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Old 09-29-2012, 03:19 PM   #1
Ringo73
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FL Real Estate Lawyer - Recommendations?

I'm currently looking for recommendations for a reputable Florida real estate lawyer to help with the transfer of a DVC interest from my father's estate.

Thank you in advance for any help, recommendations or advice.
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Old 09-29-2012, 03:31 PM   #2
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If it's as cut and dry as you say, it should be as simple as contacting member services and providing proof or death and transfership (executed will). YOUR attorney should be able to do this. If you were the executor, it would just make it even easier and cleaner.

I'm not really sure what they require, but I can't imagine why you should need an attorney unless you're contesting something, in which case, that would be handled in the area in which the will is jurisdicted.
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Old 09-29-2012, 06:55 PM   #3
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I would suggest that you contact member services. I am recently divorced and need to have DVC transferred from ex to me. They told me that even though both of our names are on the documents since it is a transfer I have to go through another closing and it would cost me $575 for each contract I have in FL ( I also have 2 DVC HHI contracts). They rattled off a name of a company that they deal with but I did not bother to write it down as I was not officially divorced at the time I called and was just trying to figure out what I had to do. Not sure if this will be the same for your situation but thought I would tell you what they told me so you would not be as shocked as I was. I guess I was naive and thought it would be easier and cheaper.
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Old 09-29-2012, 08:30 PM   #4
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Call Member Administration, not Member Services -- same phone number, different voice mail prompt. They are the folks who would handle this.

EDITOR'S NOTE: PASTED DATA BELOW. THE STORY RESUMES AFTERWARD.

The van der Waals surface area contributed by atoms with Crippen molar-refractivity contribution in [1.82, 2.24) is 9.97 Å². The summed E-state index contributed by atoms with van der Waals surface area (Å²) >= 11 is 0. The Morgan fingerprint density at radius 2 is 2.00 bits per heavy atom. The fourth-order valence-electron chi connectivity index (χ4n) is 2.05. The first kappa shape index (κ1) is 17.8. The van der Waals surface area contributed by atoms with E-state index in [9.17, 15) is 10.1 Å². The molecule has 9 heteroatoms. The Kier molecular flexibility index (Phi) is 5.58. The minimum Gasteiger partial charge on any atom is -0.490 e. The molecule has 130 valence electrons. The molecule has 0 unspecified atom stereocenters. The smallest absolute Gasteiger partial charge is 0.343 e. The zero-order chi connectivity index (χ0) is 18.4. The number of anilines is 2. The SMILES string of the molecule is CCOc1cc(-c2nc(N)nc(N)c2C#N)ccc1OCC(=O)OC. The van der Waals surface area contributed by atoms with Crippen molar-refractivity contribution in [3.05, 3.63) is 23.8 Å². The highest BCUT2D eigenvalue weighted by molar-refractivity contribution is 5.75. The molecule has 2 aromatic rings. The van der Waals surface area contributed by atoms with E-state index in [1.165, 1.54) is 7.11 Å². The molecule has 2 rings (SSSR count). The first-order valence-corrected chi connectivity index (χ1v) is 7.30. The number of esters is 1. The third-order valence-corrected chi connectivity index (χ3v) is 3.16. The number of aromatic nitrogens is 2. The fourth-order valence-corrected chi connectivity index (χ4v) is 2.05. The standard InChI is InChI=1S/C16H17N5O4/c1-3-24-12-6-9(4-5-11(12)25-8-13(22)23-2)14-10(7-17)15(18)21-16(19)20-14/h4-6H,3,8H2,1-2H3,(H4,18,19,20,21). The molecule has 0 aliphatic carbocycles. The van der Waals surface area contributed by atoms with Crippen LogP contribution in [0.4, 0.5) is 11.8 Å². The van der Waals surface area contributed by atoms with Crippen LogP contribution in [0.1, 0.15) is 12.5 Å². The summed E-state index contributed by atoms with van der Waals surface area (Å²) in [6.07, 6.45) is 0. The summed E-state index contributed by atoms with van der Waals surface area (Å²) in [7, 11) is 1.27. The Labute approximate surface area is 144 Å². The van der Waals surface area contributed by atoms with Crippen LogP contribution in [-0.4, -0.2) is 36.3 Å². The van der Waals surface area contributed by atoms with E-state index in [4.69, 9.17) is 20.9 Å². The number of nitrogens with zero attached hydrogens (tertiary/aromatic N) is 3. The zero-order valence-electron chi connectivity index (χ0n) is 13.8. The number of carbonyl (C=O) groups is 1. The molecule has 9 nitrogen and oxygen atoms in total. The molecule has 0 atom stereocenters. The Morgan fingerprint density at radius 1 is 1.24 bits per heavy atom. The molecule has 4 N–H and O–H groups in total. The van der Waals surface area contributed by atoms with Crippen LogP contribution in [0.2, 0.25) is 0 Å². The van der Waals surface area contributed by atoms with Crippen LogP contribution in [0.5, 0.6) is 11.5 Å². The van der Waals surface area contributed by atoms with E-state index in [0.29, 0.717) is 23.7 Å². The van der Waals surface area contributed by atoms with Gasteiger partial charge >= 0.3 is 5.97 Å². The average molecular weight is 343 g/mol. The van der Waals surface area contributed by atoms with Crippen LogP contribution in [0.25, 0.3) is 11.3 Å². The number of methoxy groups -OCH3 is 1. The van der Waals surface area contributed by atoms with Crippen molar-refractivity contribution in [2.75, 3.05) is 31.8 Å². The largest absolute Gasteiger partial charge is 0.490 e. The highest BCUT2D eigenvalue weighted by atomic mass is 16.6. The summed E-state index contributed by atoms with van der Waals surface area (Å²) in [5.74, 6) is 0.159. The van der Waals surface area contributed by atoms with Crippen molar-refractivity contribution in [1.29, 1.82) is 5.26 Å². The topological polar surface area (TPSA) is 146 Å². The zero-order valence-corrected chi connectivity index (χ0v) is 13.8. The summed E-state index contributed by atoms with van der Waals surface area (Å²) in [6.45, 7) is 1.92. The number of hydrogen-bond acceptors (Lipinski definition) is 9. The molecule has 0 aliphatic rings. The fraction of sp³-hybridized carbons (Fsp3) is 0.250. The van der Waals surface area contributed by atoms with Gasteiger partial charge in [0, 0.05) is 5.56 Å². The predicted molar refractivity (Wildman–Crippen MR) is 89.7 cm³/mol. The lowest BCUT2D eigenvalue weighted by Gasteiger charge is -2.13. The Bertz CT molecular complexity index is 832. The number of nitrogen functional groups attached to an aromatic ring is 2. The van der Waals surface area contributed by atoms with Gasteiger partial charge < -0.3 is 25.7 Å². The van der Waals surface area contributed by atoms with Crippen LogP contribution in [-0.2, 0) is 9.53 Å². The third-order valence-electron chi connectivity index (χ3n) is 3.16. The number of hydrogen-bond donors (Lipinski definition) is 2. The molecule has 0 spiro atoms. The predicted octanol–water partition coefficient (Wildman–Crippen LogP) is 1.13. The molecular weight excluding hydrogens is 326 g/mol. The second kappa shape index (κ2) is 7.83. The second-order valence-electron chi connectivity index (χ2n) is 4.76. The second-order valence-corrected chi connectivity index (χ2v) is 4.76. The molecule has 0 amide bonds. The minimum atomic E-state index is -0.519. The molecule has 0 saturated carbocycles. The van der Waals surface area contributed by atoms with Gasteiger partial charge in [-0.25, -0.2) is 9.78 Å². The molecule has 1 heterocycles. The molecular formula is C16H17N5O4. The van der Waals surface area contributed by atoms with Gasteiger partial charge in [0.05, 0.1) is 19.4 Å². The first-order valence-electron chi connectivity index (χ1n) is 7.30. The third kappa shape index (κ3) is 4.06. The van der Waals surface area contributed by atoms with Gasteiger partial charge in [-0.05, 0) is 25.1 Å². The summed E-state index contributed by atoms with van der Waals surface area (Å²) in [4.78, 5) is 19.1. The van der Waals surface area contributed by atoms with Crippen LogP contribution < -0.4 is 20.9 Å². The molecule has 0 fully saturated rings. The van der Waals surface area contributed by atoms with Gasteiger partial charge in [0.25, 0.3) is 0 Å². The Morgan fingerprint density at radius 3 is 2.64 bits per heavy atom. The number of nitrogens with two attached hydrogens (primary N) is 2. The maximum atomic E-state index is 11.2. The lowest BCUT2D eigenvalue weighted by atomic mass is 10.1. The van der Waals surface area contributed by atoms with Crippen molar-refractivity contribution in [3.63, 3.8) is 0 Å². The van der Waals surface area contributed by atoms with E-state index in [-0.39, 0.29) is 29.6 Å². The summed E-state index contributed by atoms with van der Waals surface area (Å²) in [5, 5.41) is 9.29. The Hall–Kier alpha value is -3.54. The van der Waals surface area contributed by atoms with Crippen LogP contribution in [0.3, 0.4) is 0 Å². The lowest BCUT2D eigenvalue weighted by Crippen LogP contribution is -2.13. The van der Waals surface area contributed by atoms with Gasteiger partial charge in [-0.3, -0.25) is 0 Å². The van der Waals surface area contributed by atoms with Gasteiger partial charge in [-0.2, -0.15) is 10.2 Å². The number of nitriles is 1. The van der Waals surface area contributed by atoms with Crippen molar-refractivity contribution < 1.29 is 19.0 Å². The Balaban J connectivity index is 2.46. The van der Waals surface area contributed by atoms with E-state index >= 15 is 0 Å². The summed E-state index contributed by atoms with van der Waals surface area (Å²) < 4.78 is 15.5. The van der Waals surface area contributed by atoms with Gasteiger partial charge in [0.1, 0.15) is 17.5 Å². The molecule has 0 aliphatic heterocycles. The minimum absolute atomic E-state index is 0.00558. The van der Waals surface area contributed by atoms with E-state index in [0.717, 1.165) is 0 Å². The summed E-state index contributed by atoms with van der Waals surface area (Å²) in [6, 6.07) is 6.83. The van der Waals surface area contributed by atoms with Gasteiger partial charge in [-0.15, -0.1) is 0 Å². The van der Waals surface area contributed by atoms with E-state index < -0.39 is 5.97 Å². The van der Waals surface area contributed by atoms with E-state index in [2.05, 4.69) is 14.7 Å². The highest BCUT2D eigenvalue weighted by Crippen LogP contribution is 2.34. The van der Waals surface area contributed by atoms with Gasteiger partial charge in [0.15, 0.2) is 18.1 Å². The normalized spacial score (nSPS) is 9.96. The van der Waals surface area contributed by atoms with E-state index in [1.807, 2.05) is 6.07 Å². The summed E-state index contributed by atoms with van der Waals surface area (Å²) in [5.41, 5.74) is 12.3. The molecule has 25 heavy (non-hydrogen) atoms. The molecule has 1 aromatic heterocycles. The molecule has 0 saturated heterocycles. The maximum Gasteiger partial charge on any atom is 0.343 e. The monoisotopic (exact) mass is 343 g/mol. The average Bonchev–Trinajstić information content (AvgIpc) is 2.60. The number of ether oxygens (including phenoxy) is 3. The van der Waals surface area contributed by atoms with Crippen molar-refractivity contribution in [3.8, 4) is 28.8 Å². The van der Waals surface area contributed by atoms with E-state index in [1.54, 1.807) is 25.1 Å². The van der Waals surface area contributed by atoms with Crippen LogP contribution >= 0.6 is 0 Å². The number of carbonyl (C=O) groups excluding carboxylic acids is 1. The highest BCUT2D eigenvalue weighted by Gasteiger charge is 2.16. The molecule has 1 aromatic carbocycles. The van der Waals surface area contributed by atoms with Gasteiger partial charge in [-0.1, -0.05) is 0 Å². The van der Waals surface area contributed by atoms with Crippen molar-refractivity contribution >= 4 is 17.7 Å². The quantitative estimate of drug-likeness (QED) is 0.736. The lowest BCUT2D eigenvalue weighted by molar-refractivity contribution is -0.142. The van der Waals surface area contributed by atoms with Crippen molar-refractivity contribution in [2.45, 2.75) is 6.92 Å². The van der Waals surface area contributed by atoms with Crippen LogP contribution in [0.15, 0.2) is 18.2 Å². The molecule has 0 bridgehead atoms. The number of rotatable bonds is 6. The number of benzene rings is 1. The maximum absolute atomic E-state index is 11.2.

You should not need an attorney fur such a routine change.
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Old 09-29-2012, 08:46 PM   #5
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Quote:
Originally Posted by Ringo73 View Post
I'm currently looking for recommendations for a reputable Florida real estate lawyer to help with the transfer of a DVC interest from my father's estate.

Thank you in advance for any help, recommendations or advice.
You don't need a lawyer to do a transfer, you may need a closing service. You can do it yourself for maybe $50 for a single contract, more for multiple together. Timeshare Traders and Transfers will do it for $95 plus recording fees though you may have to get your own ROFR, easy. There are several that specialize in timeshares that will do it for around $275-300 including JRA and timeshare transfers. A couple will do parts only like deed prep.

What you could need a lawyer for is if you need to go through probate. This I'm not nearly as familiar with.
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Old 09-29-2012, 08:52 PM   #6
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Thanks everyone. Your suggestions and comments are very helpful.

My sister and I are the sole 50/50 beneficiaries and the co-executors. I'm also a DVC member, but my sister is not. My Dad had 220 points. What I'd like to do is have 160 points go to my sister so that she has the minimum amount of points for a membership and then I'd add the remaining 60 points to my existing membership.
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Old 09-29-2012, 09:00 PM   #7
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Originally Posted by Ringo73 View Post
Thanks everyone. Your suggestions and comments are very helpful.